Anyway, the JSA decides to try out the young members of the Super-Squad -- and Peege reminds them that it was they who solved all the problems. PG and SSK were there to stay, but Robin was gone by the next issue. Perhaps the staff knew that someone much more exciting -- the Huntress -- was waiting to debut in a few months.
In issue #60 PG thinks, "I've gotten sick and TIRED of being considered a CHILD -- especially by MEN." Certainly she is now teamed with a bunch of men from a less enlightened era, some of whom do make sexist comments but most of whom give her a chance to prove herself. She wants instant acceptance, though, and it doesn't help that some of the villains she goes up against are sexist as well.
She and the JSA battle a heat villain, Vulcan, in this and the next issue.
In issue #61, Power Girl is level-headed enough to stop attacking the alien explorer Xlk-Jnn, and try to communicate with him. He accidentally created Vulcan and tells her how to reverse the process just before Vulcan kills him.
Note that even now PG doesn't have a civilian name. She's called "Power Girl, " "chick" and "girlie," but the name "Kara" hasn't popped up yet. I'll tell you when it does.
In issue #62, a graying Superman shows up.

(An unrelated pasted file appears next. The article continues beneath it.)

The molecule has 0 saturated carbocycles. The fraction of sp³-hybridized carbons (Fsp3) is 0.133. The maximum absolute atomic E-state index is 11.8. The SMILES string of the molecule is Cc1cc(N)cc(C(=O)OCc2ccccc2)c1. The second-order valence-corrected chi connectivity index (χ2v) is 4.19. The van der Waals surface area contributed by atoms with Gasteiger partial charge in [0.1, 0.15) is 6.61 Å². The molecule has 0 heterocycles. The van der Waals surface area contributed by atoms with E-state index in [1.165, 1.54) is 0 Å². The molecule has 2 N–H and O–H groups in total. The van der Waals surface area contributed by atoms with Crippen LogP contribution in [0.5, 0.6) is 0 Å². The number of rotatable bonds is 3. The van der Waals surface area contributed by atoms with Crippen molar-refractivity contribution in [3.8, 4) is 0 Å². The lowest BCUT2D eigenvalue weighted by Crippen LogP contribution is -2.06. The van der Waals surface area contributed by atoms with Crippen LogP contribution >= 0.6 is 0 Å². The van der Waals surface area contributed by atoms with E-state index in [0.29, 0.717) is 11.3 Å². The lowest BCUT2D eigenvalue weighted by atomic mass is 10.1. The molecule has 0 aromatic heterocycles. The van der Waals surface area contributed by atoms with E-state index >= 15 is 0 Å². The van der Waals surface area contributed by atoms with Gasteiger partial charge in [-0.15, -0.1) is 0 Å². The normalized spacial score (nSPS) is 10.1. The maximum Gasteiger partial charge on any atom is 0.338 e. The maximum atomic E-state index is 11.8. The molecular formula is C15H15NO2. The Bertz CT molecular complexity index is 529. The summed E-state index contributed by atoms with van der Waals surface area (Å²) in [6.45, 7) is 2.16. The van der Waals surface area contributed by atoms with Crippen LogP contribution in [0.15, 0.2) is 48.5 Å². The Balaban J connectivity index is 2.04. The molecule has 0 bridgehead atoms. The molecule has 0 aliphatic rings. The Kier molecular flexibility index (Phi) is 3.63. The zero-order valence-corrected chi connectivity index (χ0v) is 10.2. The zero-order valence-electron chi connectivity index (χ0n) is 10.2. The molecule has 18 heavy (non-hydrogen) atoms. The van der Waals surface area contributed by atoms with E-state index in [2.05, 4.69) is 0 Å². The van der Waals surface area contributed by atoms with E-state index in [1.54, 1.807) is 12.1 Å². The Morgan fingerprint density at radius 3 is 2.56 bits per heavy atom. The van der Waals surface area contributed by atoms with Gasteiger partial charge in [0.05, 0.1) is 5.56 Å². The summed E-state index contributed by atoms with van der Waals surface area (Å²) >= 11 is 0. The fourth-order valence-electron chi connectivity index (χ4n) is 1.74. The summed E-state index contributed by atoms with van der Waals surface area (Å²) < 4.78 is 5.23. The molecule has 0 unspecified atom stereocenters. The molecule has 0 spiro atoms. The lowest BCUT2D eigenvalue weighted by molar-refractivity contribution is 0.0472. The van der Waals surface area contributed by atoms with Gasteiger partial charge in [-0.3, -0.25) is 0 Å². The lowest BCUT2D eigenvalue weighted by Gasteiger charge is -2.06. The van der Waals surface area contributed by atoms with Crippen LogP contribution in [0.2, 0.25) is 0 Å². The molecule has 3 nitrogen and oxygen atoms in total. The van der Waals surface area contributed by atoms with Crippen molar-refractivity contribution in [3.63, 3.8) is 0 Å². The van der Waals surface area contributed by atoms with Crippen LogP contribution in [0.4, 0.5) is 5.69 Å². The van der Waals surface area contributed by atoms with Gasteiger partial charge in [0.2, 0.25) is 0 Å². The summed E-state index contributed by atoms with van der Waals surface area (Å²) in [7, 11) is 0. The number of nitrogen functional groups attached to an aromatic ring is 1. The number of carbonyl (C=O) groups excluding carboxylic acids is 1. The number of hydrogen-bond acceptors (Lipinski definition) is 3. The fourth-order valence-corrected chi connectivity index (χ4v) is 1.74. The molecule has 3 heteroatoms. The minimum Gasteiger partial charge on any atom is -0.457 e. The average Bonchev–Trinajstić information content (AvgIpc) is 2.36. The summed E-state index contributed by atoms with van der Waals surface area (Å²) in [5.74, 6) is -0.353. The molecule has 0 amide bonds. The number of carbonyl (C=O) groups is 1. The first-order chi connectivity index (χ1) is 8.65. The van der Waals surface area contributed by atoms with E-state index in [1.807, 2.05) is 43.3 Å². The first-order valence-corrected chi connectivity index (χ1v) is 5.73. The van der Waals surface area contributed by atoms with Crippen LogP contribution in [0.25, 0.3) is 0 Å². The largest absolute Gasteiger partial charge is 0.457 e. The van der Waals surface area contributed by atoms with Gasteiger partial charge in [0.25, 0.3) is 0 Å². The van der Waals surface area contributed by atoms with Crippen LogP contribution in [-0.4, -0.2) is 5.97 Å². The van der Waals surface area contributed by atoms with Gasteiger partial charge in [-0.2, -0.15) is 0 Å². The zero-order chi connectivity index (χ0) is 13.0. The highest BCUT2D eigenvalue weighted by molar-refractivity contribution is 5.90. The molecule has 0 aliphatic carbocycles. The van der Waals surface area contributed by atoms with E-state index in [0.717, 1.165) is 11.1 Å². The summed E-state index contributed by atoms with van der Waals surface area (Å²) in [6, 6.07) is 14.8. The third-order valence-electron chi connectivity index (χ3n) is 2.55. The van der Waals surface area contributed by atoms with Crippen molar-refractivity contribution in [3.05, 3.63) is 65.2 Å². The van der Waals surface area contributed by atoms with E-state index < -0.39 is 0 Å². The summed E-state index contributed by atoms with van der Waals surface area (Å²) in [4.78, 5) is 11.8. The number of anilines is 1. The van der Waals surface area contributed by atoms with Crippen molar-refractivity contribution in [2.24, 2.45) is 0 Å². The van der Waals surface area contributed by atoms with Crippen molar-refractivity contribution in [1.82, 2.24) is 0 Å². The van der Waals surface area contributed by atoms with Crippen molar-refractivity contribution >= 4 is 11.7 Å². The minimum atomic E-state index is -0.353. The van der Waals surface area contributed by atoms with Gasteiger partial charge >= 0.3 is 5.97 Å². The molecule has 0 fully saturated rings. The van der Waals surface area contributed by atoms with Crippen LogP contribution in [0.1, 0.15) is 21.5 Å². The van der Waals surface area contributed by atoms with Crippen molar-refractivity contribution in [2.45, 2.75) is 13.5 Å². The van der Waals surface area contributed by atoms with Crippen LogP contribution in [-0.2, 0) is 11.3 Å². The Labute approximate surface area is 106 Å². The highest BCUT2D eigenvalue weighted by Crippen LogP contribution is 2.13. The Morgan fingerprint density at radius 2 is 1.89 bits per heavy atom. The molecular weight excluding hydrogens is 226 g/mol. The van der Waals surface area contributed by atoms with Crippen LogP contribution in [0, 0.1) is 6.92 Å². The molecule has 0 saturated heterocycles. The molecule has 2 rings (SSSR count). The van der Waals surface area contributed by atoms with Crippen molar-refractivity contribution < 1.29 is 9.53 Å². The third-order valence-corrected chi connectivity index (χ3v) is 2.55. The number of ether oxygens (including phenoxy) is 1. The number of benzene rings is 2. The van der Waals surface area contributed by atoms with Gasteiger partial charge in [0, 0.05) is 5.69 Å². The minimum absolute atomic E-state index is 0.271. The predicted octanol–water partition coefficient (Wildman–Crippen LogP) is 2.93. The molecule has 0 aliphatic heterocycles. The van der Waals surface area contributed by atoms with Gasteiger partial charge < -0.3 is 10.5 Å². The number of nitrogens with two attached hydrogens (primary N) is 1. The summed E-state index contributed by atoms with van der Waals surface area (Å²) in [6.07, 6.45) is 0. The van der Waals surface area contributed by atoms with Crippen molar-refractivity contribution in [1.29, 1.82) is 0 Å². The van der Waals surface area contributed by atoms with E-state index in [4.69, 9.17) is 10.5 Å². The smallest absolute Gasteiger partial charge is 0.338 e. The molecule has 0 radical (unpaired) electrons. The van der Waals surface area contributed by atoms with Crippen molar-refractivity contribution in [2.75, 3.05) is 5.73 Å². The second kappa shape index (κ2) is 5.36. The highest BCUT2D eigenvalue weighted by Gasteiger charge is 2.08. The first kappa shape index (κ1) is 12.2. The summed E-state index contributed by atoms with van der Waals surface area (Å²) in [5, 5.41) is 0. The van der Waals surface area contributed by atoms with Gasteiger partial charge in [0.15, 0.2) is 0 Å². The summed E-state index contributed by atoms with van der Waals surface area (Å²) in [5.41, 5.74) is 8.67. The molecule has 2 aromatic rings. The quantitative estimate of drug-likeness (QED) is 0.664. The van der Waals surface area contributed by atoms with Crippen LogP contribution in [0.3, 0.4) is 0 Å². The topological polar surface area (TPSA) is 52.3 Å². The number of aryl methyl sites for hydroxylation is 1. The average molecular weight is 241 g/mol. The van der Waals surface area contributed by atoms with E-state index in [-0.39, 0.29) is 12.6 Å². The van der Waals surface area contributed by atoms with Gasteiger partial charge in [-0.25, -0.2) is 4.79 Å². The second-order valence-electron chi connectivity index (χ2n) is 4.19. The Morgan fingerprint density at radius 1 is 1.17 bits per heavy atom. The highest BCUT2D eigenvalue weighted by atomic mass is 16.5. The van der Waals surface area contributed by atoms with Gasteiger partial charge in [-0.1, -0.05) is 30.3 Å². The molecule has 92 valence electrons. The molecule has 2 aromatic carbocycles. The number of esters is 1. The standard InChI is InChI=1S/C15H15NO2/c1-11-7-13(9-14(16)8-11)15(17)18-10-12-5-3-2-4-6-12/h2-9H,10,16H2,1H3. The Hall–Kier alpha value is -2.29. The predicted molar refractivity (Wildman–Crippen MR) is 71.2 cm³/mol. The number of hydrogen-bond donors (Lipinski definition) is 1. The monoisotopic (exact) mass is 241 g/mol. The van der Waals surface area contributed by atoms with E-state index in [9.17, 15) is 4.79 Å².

Power Girl: "Don't PATRONIZE me, COUSIN! And don't give me any more ORDERS, either! I'm on my OWN now!"
Superman: "So you are... But you can still LISTEN to my ADVICE, can't you?"
PG: "Not any more -- I can't -- and I WON'T!"
"We were BOTH infants when our PARENTS sent us away from Krypton -- Is it my fault that my father designed a SLOWER rocket? That I stayed young -- in suspended animation -- arriving on Earth years AFTER you began your career? I deserve my chance, too!"
Supes: "I haven't STOPPED you, but you can't learn EVERYTHING overnight! Give yourself a chance to GROW..."
This issue the JSA confronts Zanadu, a villain from Mu and Lemuria. NOTE for post-Crisis consideration: this guy is a mystic and calls himself a Lord of Chaos.
Issue #63 pits PG against Solomon Grundy and sees the defeat of Zanadu. At the end, Superman insists that the JSA "elect POWER GIRL to full membership as my REPLACEMENT!"
She replies, "You know, cousin, you're not such a bad sort after all..."